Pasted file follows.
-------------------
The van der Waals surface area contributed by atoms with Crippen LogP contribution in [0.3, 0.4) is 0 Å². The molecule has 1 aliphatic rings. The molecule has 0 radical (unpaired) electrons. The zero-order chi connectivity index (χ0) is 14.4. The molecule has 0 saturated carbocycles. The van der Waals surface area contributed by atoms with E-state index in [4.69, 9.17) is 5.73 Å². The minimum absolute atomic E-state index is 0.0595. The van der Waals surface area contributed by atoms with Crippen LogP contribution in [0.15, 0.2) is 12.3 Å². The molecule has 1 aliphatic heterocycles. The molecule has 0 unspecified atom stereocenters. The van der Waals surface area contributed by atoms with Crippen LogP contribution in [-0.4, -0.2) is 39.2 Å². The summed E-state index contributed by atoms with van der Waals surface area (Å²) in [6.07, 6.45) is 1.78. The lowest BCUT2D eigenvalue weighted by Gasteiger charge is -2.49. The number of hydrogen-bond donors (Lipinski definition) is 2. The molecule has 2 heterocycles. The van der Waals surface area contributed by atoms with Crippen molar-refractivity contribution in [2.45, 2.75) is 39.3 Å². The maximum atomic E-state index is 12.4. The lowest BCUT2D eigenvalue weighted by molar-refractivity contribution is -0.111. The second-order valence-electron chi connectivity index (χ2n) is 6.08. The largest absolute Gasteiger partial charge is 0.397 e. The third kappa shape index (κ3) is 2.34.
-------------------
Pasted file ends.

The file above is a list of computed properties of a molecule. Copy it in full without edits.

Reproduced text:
The van der Waals surface area contributed by atoms with Crippen LogP contribution in [0.3, 0.4) is 0 Å². The molecule has 1 aliphatic rings. The molecule has 0 radical (unpaired) electrons. The zero-order chi connectivity index (χ0) is 14.4. The molecule has 0 saturated carbocycles. The van der Waals surface area contributed by atoms with E-state index in [4.69, 9.17) is 5.73 Å². The minimum absolute atomic E-state index is 0.0595. The van der Waals surface area contributed by atoms with Crippen LogP contribution in [0.15, 0.2) is 12.3 Å². The molecule has 1 aliphatic heterocycles. The molecule has 0 unspecified atom stereocenters. The van der Waals surface area contributed by atoms with Crippen LogP contribution in [-0.4, -0.2) is 39.2 Å². The summed E-state index contributed by atoms with van der Waals surface area (Å²) in [6.07, 6.45) is 1.78. The lowest BCUT2D eigenvalue weighted by Gasteiger charge is -2.49. The number of hydrogen-bond donors (Lipinski definition) is 2. The molecule has 2 heterocycles. The van der Waals surface area contributed by atoms with Crippen molar-refractivity contribution in [2.45, 2.75) is 39.3 Å². The maximum atomic E-state index is 12.4. The lowest BCUT2D eigenvalue weighted by molar-refractivity contribution is -0.111. The second-order valence-electron chi connectivity index (χ2n) is 6.08. The largest absolute Gasteiger partial charge is 0.397 e. The third kappa shape index (κ3) is 2.34.